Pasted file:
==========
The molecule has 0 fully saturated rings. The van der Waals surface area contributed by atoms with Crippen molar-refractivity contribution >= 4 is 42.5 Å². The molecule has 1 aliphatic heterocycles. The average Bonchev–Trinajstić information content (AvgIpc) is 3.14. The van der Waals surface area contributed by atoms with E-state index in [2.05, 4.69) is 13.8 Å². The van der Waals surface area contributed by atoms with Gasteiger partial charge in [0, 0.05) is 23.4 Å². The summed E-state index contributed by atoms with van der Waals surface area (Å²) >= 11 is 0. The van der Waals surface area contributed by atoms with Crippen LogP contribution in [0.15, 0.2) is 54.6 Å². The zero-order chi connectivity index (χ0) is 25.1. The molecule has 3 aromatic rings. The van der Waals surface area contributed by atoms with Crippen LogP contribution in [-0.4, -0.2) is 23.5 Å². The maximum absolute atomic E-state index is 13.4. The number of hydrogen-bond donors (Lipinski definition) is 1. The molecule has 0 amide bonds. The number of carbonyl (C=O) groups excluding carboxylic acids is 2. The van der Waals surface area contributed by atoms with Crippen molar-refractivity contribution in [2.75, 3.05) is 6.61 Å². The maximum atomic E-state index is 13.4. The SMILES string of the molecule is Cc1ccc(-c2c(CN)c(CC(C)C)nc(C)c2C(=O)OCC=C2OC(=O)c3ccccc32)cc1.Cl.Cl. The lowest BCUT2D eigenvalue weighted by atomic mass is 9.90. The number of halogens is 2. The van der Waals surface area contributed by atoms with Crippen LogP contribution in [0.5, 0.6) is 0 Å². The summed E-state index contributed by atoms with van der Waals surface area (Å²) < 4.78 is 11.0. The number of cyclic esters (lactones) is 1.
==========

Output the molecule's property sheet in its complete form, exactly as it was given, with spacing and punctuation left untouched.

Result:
The molecule has 0 fully saturated rings. The van der Waals surface area contributed by atoms with Crippen molar-refractivity contribution >= 4 is 42.5 Å². The molecule has 1 aliphatic heterocycles. The average Bonchev–Trinajstić information content (AvgIpc) is 3.14. The van der Waals surface area contributed by atoms with E-state index in [2.05, 4.69) is 13.8 Å². The van der Waals surface area contributed by atoms with Gasteiger partial charge in [0, 0.05) is 23.4 Å². The summed E-state index contributed by atoms with van der Waals surface area (Å²) >= 11 is 0. The van der Waals surface area contributed by atoms with Crippen LogP contribution in [0.15, 0.2) is 54.6 Å². The zero-order chi connectivity index (χ0) is 25.1. The molecule has 3 aromatic rings. The van der Waals surface area contributed by atoms with Crippen LogP contribution in [-0.4, -0.2) is 23.5 Å². The maximum absolute atomic E-state index is 13.4. The number of hydrogen-bond donors (Lipinski definition) is 1. The molecule has 0 amide bonds. The number of carbonyl (C=O) groups excluding carboxylic acids is 2. The van der Waals surface area contributed by atoms with Crippen molar-refractivity contribution in [2.75, 3.05) is 6.61 Å². The maximum atomic E-state index is 13.4. The SMILES string of the molecule is Cc1ccc(-c2c(CN)c(CC(C)C)nc(C)c2C(=O)OCC=C2OC(=O)c3ccccc32)cc1.Cl.Cl. The lowest BCUT2D eigenvalue weighted by atomic mass is 9.90. The number of halogens is 2. The van der Waals surface area contributed by atoms with Crippen LogP contribution in [0.5, 0.6) is 0 Å². The summed E-state index contributed by atoms with van der Waals surface area (Å²) < 4.78 is 11.0. The number of cyclic esters (lactones) is 1.